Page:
Analytics are critical to mobile advertising’s future
By Rimma Kats
August 31, 2012
The Tyson mobile ads
The mobile industry is getting to a point where marketers are looking past the initial click-through and diving deeper into user engagement.
Industry experts believe that analytics are the key ingredients needed in a successful mobile marketing effort. The more data and analytics marketers have at their disposal, the better.
“Analytics coupled with transparency and an engaged audience will not only help propel the mobile industry forward but will also provide media buyers and brands with a solution to engage their consumers,” said Kevin Canty, sales director at Kargo.
“Investment in mobile will only continue to grow with analytics backing up mobile activations,” he said.
Mobile has made huge strides over the past few years.
And, analytics play a big role for marketers. The information is not only useful, but helps companies better reach their target audience.
“Currently developers are building better, more engaging mobile video players to be vast compliant so the brand has a much better look into the effectiveness of their marketing spend,” Mr. Canty said.
“I think it’s crucial for mobile to evolve at its own pace and direction,” he said. “Mobile is still clearly behind traditional Web on the attribution model.
“Until there are more persistent solutions to tracking users then this will continue to be the case.”
Although mobile advertising is growing at a rapid pace and marketers are increasingly implementing the medium into their strategies, the channel has yet to catch up with the pace of mobile adoption in general.
“While there are many factors that separate Web properties versus mobile apps – physical form factors, functionalities and usage patterns – the one common denominator is the availability of data,” said Peter Wang, senior vice president of engineering of adtivity by appssavvy.
“Especially with limited screen size, and much shorter time for placements, mobile advertisers have to be much more focused, more targeted,” he said. “And to do that, advertisers need to take into account the timing and context of the mobile user – when is it a good time to serve the ad, and what ad to serve.
“This is where analytics comes in, via realtime collection and understanding of data.”
Nowadays, marketers may have a solid strategy, but it is nothing without analytics.
Everything comes down to data.
Using data, marketers are able to reach consumers with personalized and relevant content.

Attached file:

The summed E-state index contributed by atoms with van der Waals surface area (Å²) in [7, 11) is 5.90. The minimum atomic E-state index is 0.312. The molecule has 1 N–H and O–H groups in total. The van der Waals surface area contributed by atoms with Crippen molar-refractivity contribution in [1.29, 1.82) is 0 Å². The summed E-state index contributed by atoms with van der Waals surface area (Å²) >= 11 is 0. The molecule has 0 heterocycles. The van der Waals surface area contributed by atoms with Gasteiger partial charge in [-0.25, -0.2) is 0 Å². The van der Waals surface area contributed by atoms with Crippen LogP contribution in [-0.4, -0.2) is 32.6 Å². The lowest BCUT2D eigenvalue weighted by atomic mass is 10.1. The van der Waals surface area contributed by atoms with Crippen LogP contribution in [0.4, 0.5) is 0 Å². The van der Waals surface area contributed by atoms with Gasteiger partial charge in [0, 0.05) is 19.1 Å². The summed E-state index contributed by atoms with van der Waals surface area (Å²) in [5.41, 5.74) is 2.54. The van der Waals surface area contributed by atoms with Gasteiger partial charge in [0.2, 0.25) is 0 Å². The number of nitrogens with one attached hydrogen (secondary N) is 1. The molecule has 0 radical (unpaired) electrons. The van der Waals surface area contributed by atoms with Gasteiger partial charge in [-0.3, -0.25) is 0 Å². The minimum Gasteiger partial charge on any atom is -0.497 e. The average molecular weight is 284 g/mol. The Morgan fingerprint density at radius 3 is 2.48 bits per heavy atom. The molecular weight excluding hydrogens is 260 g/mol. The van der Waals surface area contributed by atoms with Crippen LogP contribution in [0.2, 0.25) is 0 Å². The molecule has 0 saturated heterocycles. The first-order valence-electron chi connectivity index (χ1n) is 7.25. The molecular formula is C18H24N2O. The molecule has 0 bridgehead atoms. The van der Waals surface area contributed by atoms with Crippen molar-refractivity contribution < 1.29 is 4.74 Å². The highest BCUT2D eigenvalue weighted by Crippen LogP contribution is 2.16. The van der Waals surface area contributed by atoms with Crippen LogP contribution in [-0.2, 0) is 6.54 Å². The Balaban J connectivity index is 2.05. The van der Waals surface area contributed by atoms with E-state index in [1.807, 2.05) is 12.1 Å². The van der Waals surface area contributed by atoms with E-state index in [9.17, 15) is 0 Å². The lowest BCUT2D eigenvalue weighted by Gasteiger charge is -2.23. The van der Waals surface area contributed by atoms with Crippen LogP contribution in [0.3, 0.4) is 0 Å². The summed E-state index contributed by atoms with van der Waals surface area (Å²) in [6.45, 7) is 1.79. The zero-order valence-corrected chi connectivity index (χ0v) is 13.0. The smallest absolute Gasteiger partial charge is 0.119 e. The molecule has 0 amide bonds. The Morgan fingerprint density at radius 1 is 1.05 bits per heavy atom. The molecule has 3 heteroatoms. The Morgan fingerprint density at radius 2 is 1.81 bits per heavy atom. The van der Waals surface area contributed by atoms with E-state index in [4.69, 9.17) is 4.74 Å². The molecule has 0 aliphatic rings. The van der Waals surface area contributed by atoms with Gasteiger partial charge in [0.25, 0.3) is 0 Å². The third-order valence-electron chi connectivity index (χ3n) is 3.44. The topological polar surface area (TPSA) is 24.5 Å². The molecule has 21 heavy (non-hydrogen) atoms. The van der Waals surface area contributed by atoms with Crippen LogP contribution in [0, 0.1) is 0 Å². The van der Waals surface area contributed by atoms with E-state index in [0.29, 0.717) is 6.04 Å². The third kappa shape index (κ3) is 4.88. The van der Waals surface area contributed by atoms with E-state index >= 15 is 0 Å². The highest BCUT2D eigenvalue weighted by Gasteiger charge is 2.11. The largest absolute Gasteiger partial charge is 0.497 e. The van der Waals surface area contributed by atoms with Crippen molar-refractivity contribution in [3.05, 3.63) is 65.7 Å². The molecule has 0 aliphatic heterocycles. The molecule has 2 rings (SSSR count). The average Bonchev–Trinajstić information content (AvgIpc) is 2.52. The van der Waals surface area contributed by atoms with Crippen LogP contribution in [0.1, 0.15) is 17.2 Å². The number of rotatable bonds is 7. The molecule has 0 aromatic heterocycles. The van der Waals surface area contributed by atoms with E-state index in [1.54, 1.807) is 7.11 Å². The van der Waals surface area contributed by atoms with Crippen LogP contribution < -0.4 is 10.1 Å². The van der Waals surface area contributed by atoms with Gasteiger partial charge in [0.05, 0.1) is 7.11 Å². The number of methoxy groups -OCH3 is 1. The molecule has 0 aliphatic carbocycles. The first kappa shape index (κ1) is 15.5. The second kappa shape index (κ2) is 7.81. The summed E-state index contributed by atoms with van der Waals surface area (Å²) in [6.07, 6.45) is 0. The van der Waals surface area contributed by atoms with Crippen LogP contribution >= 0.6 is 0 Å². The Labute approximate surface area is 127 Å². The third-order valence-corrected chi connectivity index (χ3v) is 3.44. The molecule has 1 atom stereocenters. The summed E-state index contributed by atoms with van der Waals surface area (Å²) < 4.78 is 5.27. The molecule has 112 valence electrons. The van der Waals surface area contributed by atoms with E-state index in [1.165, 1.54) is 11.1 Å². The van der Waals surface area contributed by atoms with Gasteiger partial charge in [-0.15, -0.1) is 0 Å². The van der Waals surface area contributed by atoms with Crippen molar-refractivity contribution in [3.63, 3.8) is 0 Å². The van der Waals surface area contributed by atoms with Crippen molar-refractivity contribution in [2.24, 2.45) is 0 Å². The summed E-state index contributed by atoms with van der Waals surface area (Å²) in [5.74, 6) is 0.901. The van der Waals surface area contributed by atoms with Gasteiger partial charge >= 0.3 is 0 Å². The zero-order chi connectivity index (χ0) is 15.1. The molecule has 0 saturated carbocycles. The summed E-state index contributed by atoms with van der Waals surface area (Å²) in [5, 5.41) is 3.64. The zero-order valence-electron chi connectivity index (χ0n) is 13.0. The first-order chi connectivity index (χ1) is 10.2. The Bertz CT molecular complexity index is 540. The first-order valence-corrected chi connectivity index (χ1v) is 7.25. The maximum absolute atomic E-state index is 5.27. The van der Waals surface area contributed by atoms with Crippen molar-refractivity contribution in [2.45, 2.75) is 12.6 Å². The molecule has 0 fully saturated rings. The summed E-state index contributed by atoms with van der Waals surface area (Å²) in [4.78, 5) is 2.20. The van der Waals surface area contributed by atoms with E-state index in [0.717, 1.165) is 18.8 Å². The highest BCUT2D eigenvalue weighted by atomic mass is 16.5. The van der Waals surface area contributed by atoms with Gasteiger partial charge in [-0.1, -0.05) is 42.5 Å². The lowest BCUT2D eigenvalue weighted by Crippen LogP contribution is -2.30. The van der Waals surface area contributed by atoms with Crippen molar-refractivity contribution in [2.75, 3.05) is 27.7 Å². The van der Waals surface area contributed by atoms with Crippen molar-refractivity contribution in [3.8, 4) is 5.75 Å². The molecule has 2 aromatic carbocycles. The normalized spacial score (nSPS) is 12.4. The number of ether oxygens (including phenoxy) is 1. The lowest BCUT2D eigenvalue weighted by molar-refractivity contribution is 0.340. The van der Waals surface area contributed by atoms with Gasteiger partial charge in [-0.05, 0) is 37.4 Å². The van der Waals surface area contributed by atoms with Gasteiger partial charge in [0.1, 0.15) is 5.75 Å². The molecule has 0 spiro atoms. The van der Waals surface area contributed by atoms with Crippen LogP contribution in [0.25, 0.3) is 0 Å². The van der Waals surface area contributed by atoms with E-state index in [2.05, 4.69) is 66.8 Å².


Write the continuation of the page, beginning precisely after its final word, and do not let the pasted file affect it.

Additionally, companies running a mobile advertising campaign are able to see what works and what does not by incorporating analytics.
“Analytics' role in a product, is analogous to the dashboard of a car,” Mr. Wang said. “Without it, we have awareness of how our product is doing – how fast are we growing, how are people using it, where do we fall short, what do people love the most, what can we improve on, what should be build next that is most impactful?
“While product development sits at the cross roads of art and science, without the scientific direction or affirmation of our ideas – the road to success, which is measured by how much value our product is creating for our users – is a long and treacherous one,” he said.
Mr. Wang also believes that it will take a while for the metrics for mobile campaigns to catch up to where the Web space is currently.
“It is easy to collect data, it is hard to turn data into intelligence, because you have to identify the right question to ask,” Mr. Wang said. “And once you finally have the intelligence, it's even harder to standardize them into a set of metrics that is scalable, and applicable across the industry.
“Metrics by definition is essentially a framework, a lens, through which we evaluate our raw data points, and make them actionable,” he said.
““In addition, right now the mobile industry, from manufacturers, such as Apple, Google, to service providers, such as AT&T, Verizon, still need to come to agreement on many mobile-specific policies, such as how to uniquely identify users, where to draw the privacy line, etc, and those questions need to be answered before industry-wide metrics can be truly established and scaled.”
No longer is advertising effectiveness judged by impressions rendered.
Mobile marketing and advertising means that brands and retailers can have full visibility regarding the return on investment they make with an ad campaign.
“Advertisers should be constantly looking to tweak and update campaigns for maximum effectiveness,” said Wilson Kerr, vice president o business development and sales at Unbound Commerce.
“Mobile offers an almost infinitely tight level of visibility,” he said. “Location, for example can be used to prequalifying audience that will be more likely to respond to campaign.
“As mobile payments and mobile marketing merged together, there will be an increasing need to understand exactly who was interacting with a mobile marketing campaign, where, and what the resulting sales conversions were.”
Rimma Kats is associate editor on Mobile Marketer, New York
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